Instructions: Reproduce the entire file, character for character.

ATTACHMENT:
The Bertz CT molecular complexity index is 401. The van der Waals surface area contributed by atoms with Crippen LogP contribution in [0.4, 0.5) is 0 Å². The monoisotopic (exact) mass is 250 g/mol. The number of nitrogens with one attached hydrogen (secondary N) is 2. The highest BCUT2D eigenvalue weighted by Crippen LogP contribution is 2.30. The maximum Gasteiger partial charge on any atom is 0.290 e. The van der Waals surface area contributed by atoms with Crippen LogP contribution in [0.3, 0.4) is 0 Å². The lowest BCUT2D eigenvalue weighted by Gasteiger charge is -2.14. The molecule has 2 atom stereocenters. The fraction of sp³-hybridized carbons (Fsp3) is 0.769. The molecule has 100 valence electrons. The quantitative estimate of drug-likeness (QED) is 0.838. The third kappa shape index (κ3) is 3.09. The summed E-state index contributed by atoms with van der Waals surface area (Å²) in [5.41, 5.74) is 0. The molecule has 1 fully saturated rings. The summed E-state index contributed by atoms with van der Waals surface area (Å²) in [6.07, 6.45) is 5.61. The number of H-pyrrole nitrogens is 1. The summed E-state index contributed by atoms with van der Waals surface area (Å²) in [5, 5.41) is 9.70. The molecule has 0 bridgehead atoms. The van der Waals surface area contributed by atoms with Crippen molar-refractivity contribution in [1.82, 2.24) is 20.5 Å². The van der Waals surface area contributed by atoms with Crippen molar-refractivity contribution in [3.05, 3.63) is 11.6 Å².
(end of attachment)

The Bertz CT molecular complexity index is 401. The van der Waals surface area contributed by atoms with Crippen LogP contribution in [0.4, 0.5) is 0 Å². The monoisotopic (exact) mass is 250 g/mol. The number of nitrogens with one attached hydrogen (secondary N) is 2. The highest BCUT2D eigenvalue weighted by Crippen LogP contribution is 2.30. The maximum Gasteiger partial charge on any atom is 0.290 e. The van der Waals surface area contributed by atoms with Crippen LogP contribution in [0.3, 0.4) is 0 Å². The lowest BCUT2D eigenvalue weighted by Gasteiger charge is -2.14. The molecule has 2 atom stereocenters. The fraction of sp³-hybridized carbons (Fsp3) is 0.769. The molecule has 100 valence electrons. The quantitative estimate of drug-likeness (QED) is 0.838. The third kappa shape index (κ3) is 3.09. The summed E-state index contributed by atoms with van der Waals surface area (Å²) in [5.41, 5.74) is 0. The molecule has 1 fully saturated rings. The summed E-state index contributed by atoms with van der Waals surface area (Å²) in [6.07, 6.45) is 5.61. The number of H-pyrrole nitrogens is 1. The summed E-state index contributed by atoms with van der Waals surface area (Å²) in [5, 5.41) is 9.70. The molecule has 0 bridgehead atoms. The van der Waals surface area contributed by atoms with Crippen molar-refractivity contribution in [1.82, 2.24) is 20.5 Å². The van der Waals surface area contributed by atoms with Crippen molar-refractivity contribution in [3.05, 3.63) is 11.6 Å².